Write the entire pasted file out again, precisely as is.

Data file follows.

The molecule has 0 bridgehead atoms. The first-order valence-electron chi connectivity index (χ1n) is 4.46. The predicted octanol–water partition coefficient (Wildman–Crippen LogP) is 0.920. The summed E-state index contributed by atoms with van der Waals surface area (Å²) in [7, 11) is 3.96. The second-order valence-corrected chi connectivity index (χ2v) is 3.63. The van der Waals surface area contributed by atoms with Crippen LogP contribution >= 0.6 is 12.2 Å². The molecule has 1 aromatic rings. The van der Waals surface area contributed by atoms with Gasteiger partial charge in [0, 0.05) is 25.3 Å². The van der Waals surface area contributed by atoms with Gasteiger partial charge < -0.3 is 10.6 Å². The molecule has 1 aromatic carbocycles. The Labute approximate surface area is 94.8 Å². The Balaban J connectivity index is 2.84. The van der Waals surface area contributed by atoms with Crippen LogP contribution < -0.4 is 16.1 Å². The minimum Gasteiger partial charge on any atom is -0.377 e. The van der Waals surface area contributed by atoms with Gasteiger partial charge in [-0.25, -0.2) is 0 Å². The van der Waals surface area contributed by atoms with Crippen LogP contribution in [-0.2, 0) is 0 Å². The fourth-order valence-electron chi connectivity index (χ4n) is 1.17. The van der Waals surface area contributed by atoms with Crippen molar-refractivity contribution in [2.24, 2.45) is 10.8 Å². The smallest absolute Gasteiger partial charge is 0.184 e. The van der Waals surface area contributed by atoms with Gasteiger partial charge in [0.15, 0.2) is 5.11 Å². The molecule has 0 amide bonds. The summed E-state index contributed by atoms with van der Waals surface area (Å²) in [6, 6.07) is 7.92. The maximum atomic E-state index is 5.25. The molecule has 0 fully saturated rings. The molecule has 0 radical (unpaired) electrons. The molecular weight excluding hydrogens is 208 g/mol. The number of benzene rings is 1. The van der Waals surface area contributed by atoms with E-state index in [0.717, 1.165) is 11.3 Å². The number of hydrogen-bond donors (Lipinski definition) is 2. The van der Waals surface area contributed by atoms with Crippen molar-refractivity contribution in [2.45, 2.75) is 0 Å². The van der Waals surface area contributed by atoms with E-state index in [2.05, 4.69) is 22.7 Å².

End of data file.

The molecule has 0 bridgehead atoms. The first-order valence-electron chi connectivity index (χ1n) is 4.46. The predicted octanol–water partition coefficient (Wildman–Crippen LogP) is 0.920. The summed E-state index contributed by atoms with van der Waals surface area (Å²) in [7, 11) is 3.96. The second-order valence-corrected chi connectivity index (χ2v) is 3.63. The van der Waals surface area contributed by atoms with Crippen LogP contribution >= 0.6 is 12.2 Å². The molecule has 1 aromatic rings. The van der Waals surface area contributed by atoms with Gasteiger partial charge in [0, 0.05) is 25.3 Å². The van der Waals surface area contributed by atoms with Gasteiger partial charge < -0.3 is 10.6 Å². The molecule has 1 aromatic carbocycles. The Labute approximate surface area is 94.8 Å². The Balaban J connectivity index is 2.84. The van der Waals surface area contributed by atoms with Crippen LogP contribution < -0.4 is 16.1 Å². The minimum Gasteiger partial charge on any atom is -0.377 e. The van der Waals surface area contributed by atoms with Gasteiger partial charge in [-0.25, -0.2) is 0 Å². The van der Waals surface area contributed by atoms with Crippen LogP contribution in [-0.2, 0) is 0 Å². The fourth-order valence-electron chi connectivity index (χ4n) is 1.17. The van der Waals surface area contributed by atoms with Crippen molar-refractivity contribution in [2.24, 2.45) is 10.8 Å². The smallest absolute Gasteiger partial charge is 0.184 e. The van der Waals surface area contributed by atoms with Gasteiger partial charge in [0.15, 0.2) is 5.11 Å². The molecule has 0 amide bonds. The summed E-state index contributed by atoms with van der Waals surface area (Å²) in [6, 6.07) is 7.92. The maximum atomic E-state index is 5.25. The molecule has 0 fully saturated rings. The molecule has 0 radical (unpaired) electrons. The molecular weight excluding hydrogens is 208 g/mol. The number of benzene rings is 1. The van der Waals surface area contributed by atoms with E-state index in [0.717, 1.165) is 11.3 Å². The number of hydrogen-bond donors (Lipinski definition) is 2. The van der Waals surface area contributed by atoms with Crippen molar-refractivity contribution in [2.45, 2.75) is 0 Å². The van der Waals surface area contributed by atoms with E-state index in [2.05, 4.69) is 22.7 Å².